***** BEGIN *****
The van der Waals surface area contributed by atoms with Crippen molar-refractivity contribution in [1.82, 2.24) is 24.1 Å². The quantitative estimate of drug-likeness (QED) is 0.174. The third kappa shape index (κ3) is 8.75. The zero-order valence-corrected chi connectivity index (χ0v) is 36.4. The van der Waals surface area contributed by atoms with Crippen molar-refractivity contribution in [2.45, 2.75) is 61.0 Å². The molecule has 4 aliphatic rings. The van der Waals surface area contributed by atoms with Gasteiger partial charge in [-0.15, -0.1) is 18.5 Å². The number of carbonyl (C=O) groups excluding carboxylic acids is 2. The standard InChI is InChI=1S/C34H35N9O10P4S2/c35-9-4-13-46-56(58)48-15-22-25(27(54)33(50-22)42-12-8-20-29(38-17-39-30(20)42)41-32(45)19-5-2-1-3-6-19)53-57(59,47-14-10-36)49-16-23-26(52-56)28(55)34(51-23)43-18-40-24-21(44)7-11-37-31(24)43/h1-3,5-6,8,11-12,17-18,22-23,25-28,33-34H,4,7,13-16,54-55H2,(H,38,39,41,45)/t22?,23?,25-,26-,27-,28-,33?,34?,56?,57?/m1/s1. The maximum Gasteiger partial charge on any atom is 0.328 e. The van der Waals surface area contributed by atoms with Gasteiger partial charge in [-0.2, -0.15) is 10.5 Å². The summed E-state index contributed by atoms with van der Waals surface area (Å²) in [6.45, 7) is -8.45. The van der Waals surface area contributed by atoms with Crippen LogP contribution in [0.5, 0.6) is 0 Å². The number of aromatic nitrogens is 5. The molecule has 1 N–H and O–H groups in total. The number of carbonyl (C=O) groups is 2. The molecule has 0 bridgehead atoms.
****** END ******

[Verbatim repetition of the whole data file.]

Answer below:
The van der Waals surface area contributed by atoms with Crippen molar-refractivity contribution in [1.82, 2.24) is 24.1 Å². The quantitative estimate of drug-likeness (QED) is 0.174. The third kappa shape index (κ3) is 8.75. The zero-order valence-corrected chi connectivity index (χ0v) is 36.4. The van der Waals surface area contributed by atoms with Crippen molar-refractivity contribution in [2.45, 2.75) is 61.0 Å². The molecule has 4 aliphatic rings. The van der Waals surface area contributed by atoms with Gasteiger partial charge in [-0.15, -0.1) is 18.5 Å². The number of carbonyl (C=O) groups excluding carboxylic acids is 2. The standard InChI is InChI=1S/C34H35N9O10P4S2/c35-9-4-13-46-56(58)48-15-22-25(27(54)33(50-22)42-12-8-20-29(38-17-39-30(20)42)41-32(45)19-5-2-1-3-6-19)53-57(59,47-14-10-36)49-16-23-26(52-56)28(55)34(51-23)43-18-40-24-21(44)7-11-37-31(24)43/h1-3,5-6,8,11-12,17-18,22-23,25-28,33-34H,4,7,13-16,54-55H2,(H,38,39,41,45)/t22?,23?,25-,26-,27-,28-,33?,34?,56?,57?/m1/s1. The maximum Gasteiger partial charge on any atom is 0.328 e. The van der Waals surface area contributed by atoms with Gasteiger partial charge in [-0.2, -0.15) is 10.5 Å². The summed E-state index contributed by atoms with van der Waals surface area (Å²) in [6.45, 7) is -8.45. The van der Waals surface area contributed by atoms with Crippen LogP contribution in [0.5, 0.6) is 0 Å². The number of aromatic nitrogens is 5. The molecule has 1 N–H and O–H groups in total. The number of carbonyl (C=O) groups is 2. The molecule has 0 bridgehead atoms.